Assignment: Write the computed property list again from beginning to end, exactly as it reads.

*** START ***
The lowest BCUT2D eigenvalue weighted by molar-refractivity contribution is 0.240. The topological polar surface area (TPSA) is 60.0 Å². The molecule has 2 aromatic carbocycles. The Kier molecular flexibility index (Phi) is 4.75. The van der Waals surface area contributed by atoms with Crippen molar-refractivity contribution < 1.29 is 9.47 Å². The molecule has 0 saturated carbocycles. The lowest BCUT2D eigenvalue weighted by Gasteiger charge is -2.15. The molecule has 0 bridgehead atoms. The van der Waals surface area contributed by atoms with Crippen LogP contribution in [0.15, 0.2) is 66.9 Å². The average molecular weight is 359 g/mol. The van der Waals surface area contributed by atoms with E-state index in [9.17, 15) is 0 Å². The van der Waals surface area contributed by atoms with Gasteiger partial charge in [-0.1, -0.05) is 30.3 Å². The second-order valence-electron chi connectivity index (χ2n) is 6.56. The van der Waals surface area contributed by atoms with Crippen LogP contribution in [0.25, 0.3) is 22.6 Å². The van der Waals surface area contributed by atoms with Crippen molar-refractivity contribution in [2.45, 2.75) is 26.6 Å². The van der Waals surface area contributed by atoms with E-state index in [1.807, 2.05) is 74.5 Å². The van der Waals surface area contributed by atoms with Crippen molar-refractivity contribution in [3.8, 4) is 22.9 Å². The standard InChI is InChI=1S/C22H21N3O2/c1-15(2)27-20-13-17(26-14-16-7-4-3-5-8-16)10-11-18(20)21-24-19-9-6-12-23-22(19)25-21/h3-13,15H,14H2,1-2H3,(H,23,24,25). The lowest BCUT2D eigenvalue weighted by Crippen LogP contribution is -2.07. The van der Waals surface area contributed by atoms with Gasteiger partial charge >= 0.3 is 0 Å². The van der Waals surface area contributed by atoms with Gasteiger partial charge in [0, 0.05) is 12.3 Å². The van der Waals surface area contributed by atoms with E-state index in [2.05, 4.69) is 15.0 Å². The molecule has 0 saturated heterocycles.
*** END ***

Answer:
The lowest BCUT2D eigenvalue weighted by molar-refractivity contribution is 0.240. The topological polar surface area (TPSA) is 60.0 Å². The molecule has 2 aromatic carbocycles. The Kier molecular flexibility index (Phi) is 4.75. The van der Waals surface area contributed by atoms with Crippen molar-refractivity contribution < 1.29 is 9.47 Å². The molecule has 0 saturated carbocycles. The lowest BCUT2D eigenvalue weighted by Gasteiger charge is -2.15. The molecule has 0 bridgehead atoms. The van der Waals surface area contributed by atoms with Crippen LogP contribution in [0.15, 0.2) is 66.9 Å². The average molecular weight is 359 g/mol. The van der Waals surface area contributed by atoms with E-state index in [9.17, 15) is 0 Å². The van der Waals surface area contributed by atoms with Gasteiger partial charge in [-0.1, -0.05) is 30.3 Å². The second-order valence-electron chi connectivity index (χ2n) is 6.56. The van der Waals surface area contributed by atoms with Crippen LogP contribution in [0.25, 0.3) is 22.6 Å². The van der Waals surface area contributed by atoms with Crippen molar-refractivity contribution in [2.45, 2.75) is 26.6 Å². The van der Waals surface area contributed by atoms with E-state index in [1.807, 2.05) is 74.5 Å². The van der Waals surface area contributed by atoms with Crippen molar-refractivity contribution in [3.8, 4) is 22.9 Å². The standard InChI is InChI=1S/C22H21N3O2/c1-15(2)27-20-13-17(26-14-16-7-4-3-5-8-16)10-11-18(20)21-24-19-9-6-12-23-22(19)25-21/h3-13,15H,14H2,1-2H3,(H,23,24,25). The lowest BCUT2D eigenvalue weighted by Crippen LogP contribution is -2.07. The van der Waals surface area contributed by atoms with Gasteiger partial charge >= 0.3 is 0 Å². The van der Waals surface area contributed by atoms with Gasteiger partial charge in [0, 0.05) is 12.3 Å². The van der Waals surface area contributed by atoms with E-state index in [2.05, 4.69) is 15.0 Å². The molecule has 0 saturated heterocycles.